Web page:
Saluting Military Ancestors

From the American Revolution to the present, Americans have served their country through military and patriotic service. The records they created are a cornerstone of family history research

As we once again approach our nation’s birthday celebration on July 4, it’s a great time to review the contributions of our military ancestors. We are normally aware when spouses, siblings, parents, and grandparents performed military service, but often we don’t know about more distant relatives who served.

Here’s a quick summary of American military actions–check for military service for ancestors of military age–generally teens through forties–during these conflicts.

    • 1775-1783–American Revolution. Military actions took place from Lexington and Concord to Yorktown in all areas of the colonies, including the western frontier areas. Ancestors serving in the military–continental and state–left traces in service records, muster rolls, pensions, and compensation records. They may have received or applied for bounty land from federal or state governments. Those who were still living in 1840 should be listed in federal census records (whether they were heads of household or not).
    • 1812-1815–War of 1812. Most Americans know about the siege of Baltimore and the burning of Washington, and they may know about the famous frigate actions that took place during this war, but the threat of British military action affected virtually all areas of the country. Serving ancestors left traces in service records, muster rolls, pensions, and bounty land records.
    • 1811-1858–Indian Wars. These include the battles in the Northwest Territory (Indiana), the three Seminole Wars (Florida area), the Creek War (Alabama area), the Black Hawk War (Illinois, Wisconsin), the Navajo Wars (New Mexico, Arizona), and the Yakima Wars (Washington, Oregon, Idaho). Serving ancestors left service, pension, and bounty land records in federal and state sources.
    • 1846-48–Mexican-American War (Mexico, Texas, New Mexico, California). Serving ancestors left service records, pension files, bounty land, and other records.
    • 1861-1865–Civil War. Although most military action took place in southern and border states and Pennsylvania, soldiers and sailors from all areas of the country served. Look for records from the country’s first draft registration, service records, and pension records. A special veterans census was conducted in 1890; veterans census records for the District of Columbia, Kentucky, and states alphabetically following Kentucky survived the general destruction of the 1890 census records.
    • 1865-1900–Indian Wars. These include the Sioux and Cheyenne Wars (Dakotas and Montana), the Apache Wars (Arizona, New Mexico, Mexico), the Modoc War (California), and the Nez Perce Wars (Idaho and Montana).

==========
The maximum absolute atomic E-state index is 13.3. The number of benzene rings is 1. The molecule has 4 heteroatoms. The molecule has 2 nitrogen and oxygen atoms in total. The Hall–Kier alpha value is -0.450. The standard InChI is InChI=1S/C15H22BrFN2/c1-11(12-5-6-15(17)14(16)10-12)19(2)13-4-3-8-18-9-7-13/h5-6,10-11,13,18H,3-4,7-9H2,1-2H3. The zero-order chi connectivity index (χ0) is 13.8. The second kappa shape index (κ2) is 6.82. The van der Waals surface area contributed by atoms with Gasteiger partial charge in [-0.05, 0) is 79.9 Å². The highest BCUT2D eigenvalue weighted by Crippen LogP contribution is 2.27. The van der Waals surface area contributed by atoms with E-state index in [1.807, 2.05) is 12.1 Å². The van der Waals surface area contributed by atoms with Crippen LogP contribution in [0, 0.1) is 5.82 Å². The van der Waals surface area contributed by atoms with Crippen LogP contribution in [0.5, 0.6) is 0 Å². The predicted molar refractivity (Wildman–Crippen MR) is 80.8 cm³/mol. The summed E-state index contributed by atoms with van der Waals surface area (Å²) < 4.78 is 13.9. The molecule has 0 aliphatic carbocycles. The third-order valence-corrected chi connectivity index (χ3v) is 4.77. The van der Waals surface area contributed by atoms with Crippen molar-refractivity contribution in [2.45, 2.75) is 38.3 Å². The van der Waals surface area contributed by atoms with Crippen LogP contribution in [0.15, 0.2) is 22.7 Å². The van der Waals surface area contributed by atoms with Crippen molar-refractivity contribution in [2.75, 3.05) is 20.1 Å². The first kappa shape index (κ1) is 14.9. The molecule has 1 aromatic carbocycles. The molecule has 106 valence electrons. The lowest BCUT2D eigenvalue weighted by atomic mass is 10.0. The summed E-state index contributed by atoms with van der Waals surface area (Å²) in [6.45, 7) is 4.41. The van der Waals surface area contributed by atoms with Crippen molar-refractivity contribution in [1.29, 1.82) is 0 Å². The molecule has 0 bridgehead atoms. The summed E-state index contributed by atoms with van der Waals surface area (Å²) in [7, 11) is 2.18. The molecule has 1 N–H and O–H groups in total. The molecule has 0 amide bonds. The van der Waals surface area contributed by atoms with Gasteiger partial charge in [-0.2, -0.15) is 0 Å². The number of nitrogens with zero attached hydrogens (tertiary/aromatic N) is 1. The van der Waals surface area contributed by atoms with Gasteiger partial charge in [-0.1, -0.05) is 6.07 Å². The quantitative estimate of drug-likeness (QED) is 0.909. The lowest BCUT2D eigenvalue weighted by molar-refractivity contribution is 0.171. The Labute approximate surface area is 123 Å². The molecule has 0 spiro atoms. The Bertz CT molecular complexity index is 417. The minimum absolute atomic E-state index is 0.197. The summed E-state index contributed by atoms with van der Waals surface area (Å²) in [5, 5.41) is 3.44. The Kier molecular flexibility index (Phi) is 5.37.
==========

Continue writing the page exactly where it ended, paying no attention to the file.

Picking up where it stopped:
• 1898-1902–Spanish-American War and Philippine Insurrection. Look for service and pension records at the state and federal levels. Veterans should be identified in the 1930 census; one of the supplemental questions in the 1940 census also asked about military service.
    • 1917-1918–World War I. Records of the three World War I drafts encompass virtually all men aged between twenty-one and forty-five in 1917 and 1918–about 24,000,000 men born between about 1873 and about 1901. World War I servicemen left service records, although up to 80% were lost in the 1972 fire at the National Personnel Records Center. Many states conducted special military censuses or offered bonuses to veterans, and World War I service should be recorded in the 1930 census.
    • 1941-1945–World War II. More than 20,000,000 men between the ages of eighteen and sixty-four registered for the draft. Other records include enlistment records, service records (again affected by the 1972 fire), casualty records, and bonus records.
    • 1950-1953–Korean War. More than 300,000 Americans, including many World War II veterans, served under arms. Look for service records, casualty records, and bonuses. Access to service records may be restricted to veterans and next of kin because of privacy concerns.
    • 1954-1975–Vietnam War. More than 500,000 Americans served during this war. Because of privacy concerns, access to service records is restricted to veterans and next of kin. Look for casualty and burial records.

For information on specific wars and records, start with the Ancestry and FamilySearch wikis. The following books will also help you find more about your ancestors’ military service:

James C. Neagles. U.S. Military Records: a Guide to Federal & State Sources, Colonial America to the Present. Provo, Utah: Ancestry Publishing, 1994.

Christine Rose. Military Pension Laws, 1776-1858.San Jose, California: Rose Family Association, 2001.

Christine Rose. Military Bounty Land, 1776-1855.San Jose, California: CR Publications, 2011.